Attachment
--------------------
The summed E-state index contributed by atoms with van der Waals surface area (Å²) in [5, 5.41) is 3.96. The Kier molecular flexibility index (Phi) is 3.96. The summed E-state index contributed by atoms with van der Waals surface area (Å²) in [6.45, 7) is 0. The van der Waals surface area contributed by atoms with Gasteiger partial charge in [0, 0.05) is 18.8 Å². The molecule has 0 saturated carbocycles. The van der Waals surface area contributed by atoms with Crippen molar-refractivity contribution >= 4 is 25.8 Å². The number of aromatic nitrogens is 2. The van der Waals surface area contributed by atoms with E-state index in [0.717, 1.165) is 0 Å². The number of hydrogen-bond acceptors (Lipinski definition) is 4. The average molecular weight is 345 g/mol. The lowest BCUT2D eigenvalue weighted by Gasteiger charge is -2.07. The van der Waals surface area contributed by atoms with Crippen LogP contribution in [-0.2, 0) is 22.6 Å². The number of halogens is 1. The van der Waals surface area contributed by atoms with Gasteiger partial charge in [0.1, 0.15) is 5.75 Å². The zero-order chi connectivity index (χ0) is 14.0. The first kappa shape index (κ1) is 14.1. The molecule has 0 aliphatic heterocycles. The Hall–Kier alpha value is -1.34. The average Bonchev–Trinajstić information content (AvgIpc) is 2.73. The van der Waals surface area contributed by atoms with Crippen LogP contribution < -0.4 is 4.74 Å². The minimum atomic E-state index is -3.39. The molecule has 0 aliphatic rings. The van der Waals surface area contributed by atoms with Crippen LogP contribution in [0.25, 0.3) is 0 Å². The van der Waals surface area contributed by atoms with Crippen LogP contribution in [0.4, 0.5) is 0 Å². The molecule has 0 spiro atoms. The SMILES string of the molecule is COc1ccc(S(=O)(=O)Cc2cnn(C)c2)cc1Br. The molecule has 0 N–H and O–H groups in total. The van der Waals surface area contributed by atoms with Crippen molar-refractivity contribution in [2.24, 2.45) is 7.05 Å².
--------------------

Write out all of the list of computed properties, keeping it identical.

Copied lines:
The summed E-state index contributed by atoms with van der Waals surface area (Å²) in [5, 5.41) is 3.96. The Kier molecular flexibility index (Phi) is 3.96. The summed E-state index contributed by atoms with van der Waals surface area (Å²) in [6.45, 7) is 0. The van der Waals surface area contributed by atoms with Gasteiger partial charge in [0, 0.05) is 18.8 Å². The molecule has 0 saturated carbocycles. The van der Waals surface area contributed by atoms with Crippen molar-refractivity contribution >= 4 is 25.8 Å². The number of aromatic nitrogens is 2. The van der Waals surface area contributed by atoms with E-state index in [0.717, 1.165) is 0 Å². The number of hydrogen-bond acceptors (Lipinski definition) is 4. The average molecular weight is 345 g/mol. The lowest BCUT2D eigenvalue weighted by Gasteiger charge is -2.07. The van der Waals surface area contributed by atoms with Crippen LogP contribution in [-0.2, 0) is 22.6 Å². The number of halogens is 1. The van der Waals surface area contributed by atoms with Gasteiger partial charge in [0.1, 0.15) is 5.75 Å². The zero-order chi connectivity index (χ0) is 14.0. The first kappa shape index (κ1) is 14.1. The molecule has 0 aliphatic heterocycles. The Hall–Kier alpha value is -1.34. The average Bonchev–Trinajstić information content (AvgIpc) is 2.73. The van der Waals surface area contributed by atoms with Crippen LogP contribution < -0.4 is 4.74 Å². The minimum atomic E-state index is -3.39. The molecule has 0 aliphatic rings. The van der Waals surface area contributed by atoms with Crippen LogP contribution in [0.25, 0.3) is 0 Å². The van der Waals surface area contributed by atoms with Crippen LogP contribution in [0.4, 0.5) is 0 Å². The molecule has 0 spiro atoms. The SMILES string of the molecule is COc1ccc(S(=O)(=O)Cc2cnn(C)c2)cc1Br. The molecule has 0 N–H and O–H groups in total. The van der Waals surface area contributed by atoms with Crippen molar-refractivity contribution in [2.24, 2.45) is 7.05 Å².